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N.J. store cuts electricity costs by letting the sun in

Ron Rossi, owner of Rossi Honda in Vineland, N.J., stands amid the new vehicles on his lot. A canopy of solar panels covers the inventory.
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Ron Rossi has always looked for efficiencies in his workplace.

Back in the 1970s, fresh out of engineering school, he helped institute energy-efficiency measures at two supermarkets owned by his family, such as reclaiming the heat thrown off by the air conditioning and refrigeration system, and installing timers and motion sensors to cut power use.

Now owner of a Honda dealership in southern New Jersey, Rossi is still at it.

By installing a canopy of 900 solar panels that covers and illuminates the dealership's new-car inventory, along with other energy-saving measures, Rossi Honda in Vine-land, N.J., claims to be first U.S. car dealer to be "electric grid neutral." That is, over the course of a year, Rossi Honda produces more electricity on site than it consumes from the utility grid.

The long-term benefits of converting his store to solar power are not only ecological but also financial, Rossi says.

"I felt it was an important statement to make," the 63-year-old Rossi said. "Selling cars, the bottom line has been getting skinnier because of the Internet and regulations. We have to get our efficiencies in line."

"It's pretty simple math, and I'm a math guy," Rossi adds.

The upfront investment wasn't cheap -- nearly $1.3 million. But Rossi figures that the solar panels will have paid for themselves in five to seven years. After that, for the 25-year life cycle of the array, Rossi figures he'll make $2 million in net profit. This for a dealership that sells about 1,000 new Hondas and 400 used cars annually.

In addition to his electricity bill being zero, Rossi gets solar renewable energy certificates from the state of New Jersey, credits that can be sold on the open market. Amortization of the system through write-offs also cut about 30 percent off Rossi's capital cost of installing the panels. Plus, the solar panels feed three high-wattage chargers for electric vehicles, an attractive customer benefit.

Rossi says using solar energy in the chilly Northeast may seem counterintuitive, but solar energy experts say cooler temperatures can work better for solar energy production, as heat degrades the efficiency of the panels.

The short, overcast winter days don't help much. Rossi's panels work best in the spring and fall -- resulting in the "net zero" equation. There will be months when Rossi pulls power from the grid, and months when his panels feed the grid.

Rossi Honda generates 223,000 kilowatts of power from its solar array. The dealership also put cost-saving LED lighting around the periphery of the parking lot for nighttime security. Underneath the solar canopy, motion-sensitive high-efficiency fluorescents illuminate the area. There are also hot-water heaters located close to the bathrooms, to save on water-heating costs.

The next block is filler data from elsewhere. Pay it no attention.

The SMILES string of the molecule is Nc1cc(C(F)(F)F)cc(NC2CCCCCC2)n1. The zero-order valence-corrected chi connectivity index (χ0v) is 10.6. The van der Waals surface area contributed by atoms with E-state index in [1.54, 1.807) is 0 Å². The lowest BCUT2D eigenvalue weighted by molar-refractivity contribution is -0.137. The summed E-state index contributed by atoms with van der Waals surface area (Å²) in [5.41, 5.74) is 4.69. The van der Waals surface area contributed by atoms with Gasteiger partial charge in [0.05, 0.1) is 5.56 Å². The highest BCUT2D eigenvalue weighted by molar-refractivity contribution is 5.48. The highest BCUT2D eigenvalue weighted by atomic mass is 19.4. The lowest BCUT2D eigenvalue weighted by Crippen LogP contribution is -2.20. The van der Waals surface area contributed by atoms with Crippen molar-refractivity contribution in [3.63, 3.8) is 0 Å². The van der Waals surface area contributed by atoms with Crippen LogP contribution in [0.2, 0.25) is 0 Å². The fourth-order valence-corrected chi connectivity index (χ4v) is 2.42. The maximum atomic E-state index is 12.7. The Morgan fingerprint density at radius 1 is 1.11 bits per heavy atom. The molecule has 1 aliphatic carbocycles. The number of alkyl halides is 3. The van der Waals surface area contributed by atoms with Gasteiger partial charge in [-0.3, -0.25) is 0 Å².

As a result of the measures, the dealership reduced its annual grid electricity consumption by approximately 321,000 kilowatt-hours and its annual carbon dioxide output by approximately 341,000 pounds.

"It's all about efficiencies, not just directly applied to a dealership but any business. If you can make yourself more efficient or save money, it's good for business," Rossi said.

Rossi bases that conclusion on decades of experience. He graduated from the New Jersey Institute of Technology in 1973, in the thick of the Arab oil embargo, and went to work cutting down energy consumption at his family's two ShopRite supermarkets, which together measured 75,000 square feet and employed 450 people.

The low-hanging fruit was to reclaim the heat thrown off by refrigeration units through manifolds and pump it into the supermarket. He also tore out the oil-burning heaters in favor of natural gas, and put nonessential power on timers and motion sensors to shut off at night or when not in use.

Later, he got involved in building shopping centers, offices and liquor stores. He proudly describes one liquor store he engineered as "a giant Styrofoam box," because of its 4 inches of insulation in the walls. With positive-airflow vents keeping the outside air from coming in, the store used hardly any heating gas or air conditioning.

Rossi moved on to car dealerships in 1990, and acquired his Honda store in 2000.

For help with the energy upgrades, Rossi consulted with American Honda's Environmental Business Development Office, which was formed in 2011. Steven Center, vice president of the group, said about 300 Honda dealers are performing various green projects to lower their costs while also lowering their environmental impact. In addition to solar panels, dealers are involved in water reclamation and energy audits.

"A businessperson is always looking to spend less and make a better long-term decision," Center said. "If the $1,500 bulb, long term, costs 1/5000th of the $40 bulb, then it makes a lot of sense. Older dealerships are just eating electrons. These changes are not inexpensive, but the payback is really quick."

Rossi says he appreciated having Honda's advice on some parts of the greening of his dealership. Researching and obtaining cost estimates for green programs can be time-consuming and expensive. Honda's national reach allows it to have experts in areas such as water reclamation for the car wash; Honda also can get better pricing for harder-to-find items.

"We want to reduce Honda's CO2 footprint," Center said. "We want to focus on energy reduction, and the ultimate is not using any energy at all. Even if you don't believe that CO2 is bad, you must certainly believe that saving money is a good thing. Either way you win."

You can reach Mark Rechtin at mrechtin@crain.com. -- Follow Mark on Twitter


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